Indigenous peoples boxed in by Brazil’s political crisis

Manuela Carneiro da Cunha, Ruben Caixeta, Jeremy M. Campbell, Carlos Fausto, José Antonio Kelly, Claudio Lomnitz, Carlos D. Londoño Sulkin, Caio Pompeia, Aparecida Vilaça


Agribusiness has unprecedented leverage over highly unpopular Brazilian president Michel Temer, who is faced with several corruption charges and is struggling for political survival. In a little over one year, the agribusiness lobby and its allies have managed to erode thirty years of human rights and conservation laws. Indigenous peoples and their territorial rights are among the main targets of such policies, and there is no resolution to the situation in sight. With the insight of several scholars, the following forum assesses the consequences of losing the protection the Citizens’ Constitution of 1988 once afforded indigenous peoples in Brazil.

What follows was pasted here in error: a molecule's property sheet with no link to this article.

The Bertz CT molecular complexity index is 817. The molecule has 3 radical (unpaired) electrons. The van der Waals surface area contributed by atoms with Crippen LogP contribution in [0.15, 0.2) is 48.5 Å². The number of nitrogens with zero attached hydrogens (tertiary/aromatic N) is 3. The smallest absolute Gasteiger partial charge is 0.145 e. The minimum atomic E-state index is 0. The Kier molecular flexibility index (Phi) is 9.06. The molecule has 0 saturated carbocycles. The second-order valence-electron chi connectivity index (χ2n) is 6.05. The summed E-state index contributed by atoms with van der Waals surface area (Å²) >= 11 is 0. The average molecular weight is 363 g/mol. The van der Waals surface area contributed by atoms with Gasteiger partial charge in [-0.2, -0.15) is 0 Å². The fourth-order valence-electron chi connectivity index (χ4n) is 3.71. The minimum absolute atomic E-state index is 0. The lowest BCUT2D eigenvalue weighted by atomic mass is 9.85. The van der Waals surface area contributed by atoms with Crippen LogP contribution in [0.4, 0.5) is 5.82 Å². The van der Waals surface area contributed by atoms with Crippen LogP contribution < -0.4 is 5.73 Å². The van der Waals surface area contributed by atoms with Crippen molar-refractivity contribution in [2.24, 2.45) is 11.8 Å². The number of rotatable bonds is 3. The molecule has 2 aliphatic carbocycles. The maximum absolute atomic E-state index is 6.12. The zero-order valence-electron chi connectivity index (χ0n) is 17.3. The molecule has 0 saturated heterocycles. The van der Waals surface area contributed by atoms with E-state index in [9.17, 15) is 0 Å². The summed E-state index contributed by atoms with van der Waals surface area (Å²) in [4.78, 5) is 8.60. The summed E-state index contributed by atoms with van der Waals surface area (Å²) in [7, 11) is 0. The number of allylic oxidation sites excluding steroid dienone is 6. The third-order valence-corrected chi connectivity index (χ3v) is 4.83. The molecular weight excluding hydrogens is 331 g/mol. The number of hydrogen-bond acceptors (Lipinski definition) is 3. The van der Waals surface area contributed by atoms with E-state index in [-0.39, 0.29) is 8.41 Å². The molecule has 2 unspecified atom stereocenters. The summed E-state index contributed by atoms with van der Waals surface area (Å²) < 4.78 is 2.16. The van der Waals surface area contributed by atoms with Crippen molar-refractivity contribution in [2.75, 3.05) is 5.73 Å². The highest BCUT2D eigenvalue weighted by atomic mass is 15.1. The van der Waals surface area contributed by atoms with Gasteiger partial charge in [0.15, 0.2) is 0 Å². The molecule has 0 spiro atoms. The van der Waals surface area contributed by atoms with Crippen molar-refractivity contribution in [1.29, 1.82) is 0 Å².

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DOI: https://doi.org/10.14318/hau7.2.033